2 out of 4 stars
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Why is there is so much suffering in the world? Do angels really exist? Why are some prayers answered while others seem to go unanswered? These are several of the thought-provoking questions addressed in War of the Two Kingdoms by Pastor David Ashun.
Pastor Ashun contrasts the spiritual world from the physical. He further elaborates on the two kingdoms within the spiritual world: light and darkness. He explains the origin of the war between these two kingdoms that are battling for the allegiance of man. Even so, he reassures readers that God has a plan. Every chapter includes multiple scriptures as the basis for the teachings he presents. He covers a diverse range of topics including prayer demystified, angels, the significance of praise and worship, and the need for unity within the Christian faith.
The sections of the book I found most enlightening were those related to prayer and angels. I appreciated the insight Pastor Ashun offered regarding different types of prayers, as well as how to pray more effectively. I also enjoyed his teaching on the various roles angels fulfill during spiritual warfare. Despite the current troubling times, I felt encouraged by his exhortation that light has prevailed and will continue to prevail.
In my least favorite chapter, he introduced the kingdom of darkness. He went into great detail listing all of the scriptural names for Lucifer and also discussed demonology. Later in the book, some of the same content was repeated and overemphasized. I understand the validity of identifying the tactics of the adversary. However, when it comes to my personal beliefs, I prefer to focus on the power of Jesus, similar to studying an authentic dollar bill rather than a counterfeit.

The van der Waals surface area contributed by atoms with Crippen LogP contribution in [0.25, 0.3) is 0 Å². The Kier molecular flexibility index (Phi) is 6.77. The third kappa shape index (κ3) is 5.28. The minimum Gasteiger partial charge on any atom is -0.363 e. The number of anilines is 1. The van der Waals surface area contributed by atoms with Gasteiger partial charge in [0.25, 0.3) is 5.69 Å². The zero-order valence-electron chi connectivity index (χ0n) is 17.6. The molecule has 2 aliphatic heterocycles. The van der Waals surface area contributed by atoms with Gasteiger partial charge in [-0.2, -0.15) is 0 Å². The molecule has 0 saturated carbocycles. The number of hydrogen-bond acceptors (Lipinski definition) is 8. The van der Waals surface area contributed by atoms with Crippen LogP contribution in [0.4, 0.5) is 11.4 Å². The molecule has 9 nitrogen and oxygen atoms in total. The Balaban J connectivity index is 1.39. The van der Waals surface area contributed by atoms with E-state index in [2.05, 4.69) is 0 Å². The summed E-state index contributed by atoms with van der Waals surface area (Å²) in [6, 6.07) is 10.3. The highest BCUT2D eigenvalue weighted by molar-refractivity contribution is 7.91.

For the most part, I enjoyed reading this scripture-based book. It is a relatively short read, but with more than half of the content being quoted Bible verses, I felt like I was reading a lengthy sermon. The book seems suitable as a Bible study guide. I didn’t agree with all of the author’s theology but was still able to appreciate his beliefs.
There are various editorial issues. I noted multiple grammatical errors related to verb tense and the omission of articles. Given the number of errors, I rate this book 2 out of 4 stars. I recommend it to anyone with an appreciation for Christian nonfiction or Bible studies. On the other hand, if you don't enjoy reading scriptures, you may prefer to skip this one.
War of the Two Kingdoms
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